We can assemble LGA parts for you. Count them as a BGA when you quote. For now, we'd like you to note the LGA part in the special instructions when placing your order. We'll probably give you a call to discuss the application before running them through.

Duane Benson

Our year 2006 in review

Looking globally at 2006, I'm not sure if it would be accurate to say that it was a good year or a bad year. Certainly, it was a year. For Screaming Circuits, though, it was a really good year. Based on the amount of work all of you sent our way and the comments we received, I'm guessing that it was a pretty good year for most of you as well. Looking back, here is a bit of the good and the bad from 2006 at Screaming Circuits.

Good: We put three and a third million parts on some 40,000 boards last year. Our customers range from people who shoot stuff into outer space to hobbyists trying their hand at an after-work small business. Our largest non-governmental customer has a third of a million employees and our smallest has just the one.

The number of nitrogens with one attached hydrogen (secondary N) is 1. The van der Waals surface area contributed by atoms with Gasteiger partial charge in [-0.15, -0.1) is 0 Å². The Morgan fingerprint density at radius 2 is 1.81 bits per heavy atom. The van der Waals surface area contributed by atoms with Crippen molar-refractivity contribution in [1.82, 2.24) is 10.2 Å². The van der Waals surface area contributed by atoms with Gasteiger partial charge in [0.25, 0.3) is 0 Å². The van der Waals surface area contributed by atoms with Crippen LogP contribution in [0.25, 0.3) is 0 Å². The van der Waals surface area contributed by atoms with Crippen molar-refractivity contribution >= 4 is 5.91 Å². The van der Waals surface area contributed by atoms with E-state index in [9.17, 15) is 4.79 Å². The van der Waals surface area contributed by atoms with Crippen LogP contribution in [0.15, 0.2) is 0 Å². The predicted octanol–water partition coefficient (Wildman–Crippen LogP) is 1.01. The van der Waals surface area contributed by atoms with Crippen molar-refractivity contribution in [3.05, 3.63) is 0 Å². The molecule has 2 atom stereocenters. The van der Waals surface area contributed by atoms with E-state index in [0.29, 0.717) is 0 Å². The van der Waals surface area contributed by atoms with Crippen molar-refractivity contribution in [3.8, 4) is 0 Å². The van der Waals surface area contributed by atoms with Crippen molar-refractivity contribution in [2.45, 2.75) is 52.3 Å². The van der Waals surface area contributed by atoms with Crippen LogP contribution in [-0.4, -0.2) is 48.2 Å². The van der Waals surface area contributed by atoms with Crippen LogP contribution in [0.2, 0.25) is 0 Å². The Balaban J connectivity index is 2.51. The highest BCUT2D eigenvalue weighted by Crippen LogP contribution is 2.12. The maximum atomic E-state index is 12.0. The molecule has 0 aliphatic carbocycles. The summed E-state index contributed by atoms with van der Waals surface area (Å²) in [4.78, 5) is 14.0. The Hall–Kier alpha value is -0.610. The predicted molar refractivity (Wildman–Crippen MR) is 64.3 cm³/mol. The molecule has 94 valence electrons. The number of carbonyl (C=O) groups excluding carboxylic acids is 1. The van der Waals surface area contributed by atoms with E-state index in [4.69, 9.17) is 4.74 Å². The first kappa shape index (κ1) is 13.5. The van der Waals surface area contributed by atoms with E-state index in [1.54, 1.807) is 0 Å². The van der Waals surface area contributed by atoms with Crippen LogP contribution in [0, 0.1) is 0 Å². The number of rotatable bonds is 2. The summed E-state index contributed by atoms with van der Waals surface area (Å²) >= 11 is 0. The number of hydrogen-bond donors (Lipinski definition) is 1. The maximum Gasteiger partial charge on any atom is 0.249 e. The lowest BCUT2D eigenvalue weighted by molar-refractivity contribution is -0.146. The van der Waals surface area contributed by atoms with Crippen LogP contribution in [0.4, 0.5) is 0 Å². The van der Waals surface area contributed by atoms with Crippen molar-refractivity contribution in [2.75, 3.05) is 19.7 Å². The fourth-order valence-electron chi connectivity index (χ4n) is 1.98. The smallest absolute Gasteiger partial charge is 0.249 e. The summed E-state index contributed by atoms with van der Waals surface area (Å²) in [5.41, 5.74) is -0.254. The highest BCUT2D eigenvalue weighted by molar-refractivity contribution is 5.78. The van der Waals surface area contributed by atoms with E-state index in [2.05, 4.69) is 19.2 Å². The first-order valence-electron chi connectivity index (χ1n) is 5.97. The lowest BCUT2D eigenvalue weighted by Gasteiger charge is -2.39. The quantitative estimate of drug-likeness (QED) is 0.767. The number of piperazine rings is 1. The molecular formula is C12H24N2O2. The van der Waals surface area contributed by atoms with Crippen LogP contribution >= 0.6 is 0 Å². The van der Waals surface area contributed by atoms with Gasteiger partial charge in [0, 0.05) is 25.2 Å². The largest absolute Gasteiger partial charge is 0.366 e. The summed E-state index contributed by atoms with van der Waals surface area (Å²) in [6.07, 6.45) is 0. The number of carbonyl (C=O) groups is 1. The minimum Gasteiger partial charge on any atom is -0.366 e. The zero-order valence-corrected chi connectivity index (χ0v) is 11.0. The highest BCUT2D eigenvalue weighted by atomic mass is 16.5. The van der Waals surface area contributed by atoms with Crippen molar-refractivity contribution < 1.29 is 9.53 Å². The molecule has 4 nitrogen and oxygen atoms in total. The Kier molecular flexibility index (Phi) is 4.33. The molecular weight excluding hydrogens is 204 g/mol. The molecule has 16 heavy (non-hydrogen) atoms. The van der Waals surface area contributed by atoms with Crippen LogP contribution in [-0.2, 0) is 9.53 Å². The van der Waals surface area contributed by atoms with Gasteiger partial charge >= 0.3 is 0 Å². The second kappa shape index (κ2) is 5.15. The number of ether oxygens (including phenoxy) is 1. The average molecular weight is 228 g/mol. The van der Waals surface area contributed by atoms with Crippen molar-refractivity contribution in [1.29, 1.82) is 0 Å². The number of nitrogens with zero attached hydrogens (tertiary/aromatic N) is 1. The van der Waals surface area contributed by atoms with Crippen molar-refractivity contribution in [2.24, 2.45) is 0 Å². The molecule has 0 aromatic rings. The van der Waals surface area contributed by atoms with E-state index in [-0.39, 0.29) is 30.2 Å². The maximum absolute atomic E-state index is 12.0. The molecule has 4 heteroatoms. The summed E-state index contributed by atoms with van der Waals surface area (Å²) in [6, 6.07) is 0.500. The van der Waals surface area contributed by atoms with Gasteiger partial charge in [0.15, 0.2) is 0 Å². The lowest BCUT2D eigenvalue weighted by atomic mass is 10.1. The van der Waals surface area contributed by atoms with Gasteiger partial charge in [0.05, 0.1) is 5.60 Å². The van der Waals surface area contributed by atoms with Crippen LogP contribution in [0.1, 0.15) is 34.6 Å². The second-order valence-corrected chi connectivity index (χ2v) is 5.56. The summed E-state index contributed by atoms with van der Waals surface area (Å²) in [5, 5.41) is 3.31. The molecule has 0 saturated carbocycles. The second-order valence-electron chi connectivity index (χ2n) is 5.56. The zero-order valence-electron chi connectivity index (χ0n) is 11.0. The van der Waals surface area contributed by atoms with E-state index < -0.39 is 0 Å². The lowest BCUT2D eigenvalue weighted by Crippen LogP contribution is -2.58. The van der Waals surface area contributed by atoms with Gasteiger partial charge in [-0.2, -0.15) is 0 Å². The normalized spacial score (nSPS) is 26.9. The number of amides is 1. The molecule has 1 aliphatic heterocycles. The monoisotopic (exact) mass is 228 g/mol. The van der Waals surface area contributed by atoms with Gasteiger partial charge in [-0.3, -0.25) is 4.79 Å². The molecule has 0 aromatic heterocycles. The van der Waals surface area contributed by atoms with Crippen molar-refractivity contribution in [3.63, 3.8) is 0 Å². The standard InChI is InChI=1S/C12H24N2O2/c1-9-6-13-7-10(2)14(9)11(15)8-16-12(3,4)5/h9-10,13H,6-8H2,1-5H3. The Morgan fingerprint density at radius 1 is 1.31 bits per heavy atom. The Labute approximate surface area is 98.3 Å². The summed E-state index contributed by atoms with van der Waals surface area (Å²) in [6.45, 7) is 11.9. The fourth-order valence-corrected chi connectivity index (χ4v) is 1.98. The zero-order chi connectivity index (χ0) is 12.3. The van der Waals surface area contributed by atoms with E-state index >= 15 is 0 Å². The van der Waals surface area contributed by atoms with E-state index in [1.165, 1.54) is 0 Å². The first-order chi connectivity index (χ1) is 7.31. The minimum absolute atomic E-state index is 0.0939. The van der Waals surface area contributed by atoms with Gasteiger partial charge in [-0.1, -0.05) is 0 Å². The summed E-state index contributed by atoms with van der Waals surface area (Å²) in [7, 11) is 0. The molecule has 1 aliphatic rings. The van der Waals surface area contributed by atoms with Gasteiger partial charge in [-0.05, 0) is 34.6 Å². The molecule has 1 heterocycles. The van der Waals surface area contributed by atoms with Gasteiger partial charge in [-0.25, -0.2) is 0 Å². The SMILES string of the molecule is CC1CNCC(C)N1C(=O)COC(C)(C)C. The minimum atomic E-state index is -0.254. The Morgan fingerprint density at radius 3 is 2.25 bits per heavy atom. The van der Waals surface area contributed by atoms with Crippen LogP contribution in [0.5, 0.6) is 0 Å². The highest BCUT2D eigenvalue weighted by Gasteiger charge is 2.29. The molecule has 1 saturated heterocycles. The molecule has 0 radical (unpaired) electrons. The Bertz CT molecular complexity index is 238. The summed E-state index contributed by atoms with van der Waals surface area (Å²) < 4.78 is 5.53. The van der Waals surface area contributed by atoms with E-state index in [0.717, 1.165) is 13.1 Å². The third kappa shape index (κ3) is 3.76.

Here are just a few of the comments we have received from the likes of you in 2006:

  • "Excellent Service. Congratulations!!!"
  • "Keep up the good work! Very professional staff, courteous and accessible!"
  • "Great service for quick-turn around & prototyping - no more wirewrap!"
  • "I am very happy with the service. This was my fourth order and I have not had any problems."

Bad: There was that month in late summer when we couldn't seem to do anything right. We take a lot of pride in our quality and our on-time delivery rates. That one month, though... A bit more than five percent of you had problems with the boards we built for you during that period and about five percent of you had your boards come back late that month. That's horrible as far as we are concerned.

That month gave us cause to take a hard look at things here. We had grown so much so fast and we just let it get away from us. After that month, we hired some more people and put in some new systems and processes. Every month since, we've done better in both quality and on-time delivery.

The paycheck is certainly a part of why we all come to work. But here at Screaming Circuits, we want to earn that paycheck by giving all of you more value and better service than you can get anywhere else.

Duane Benson
Wishing you a happy and low-job-stress new year.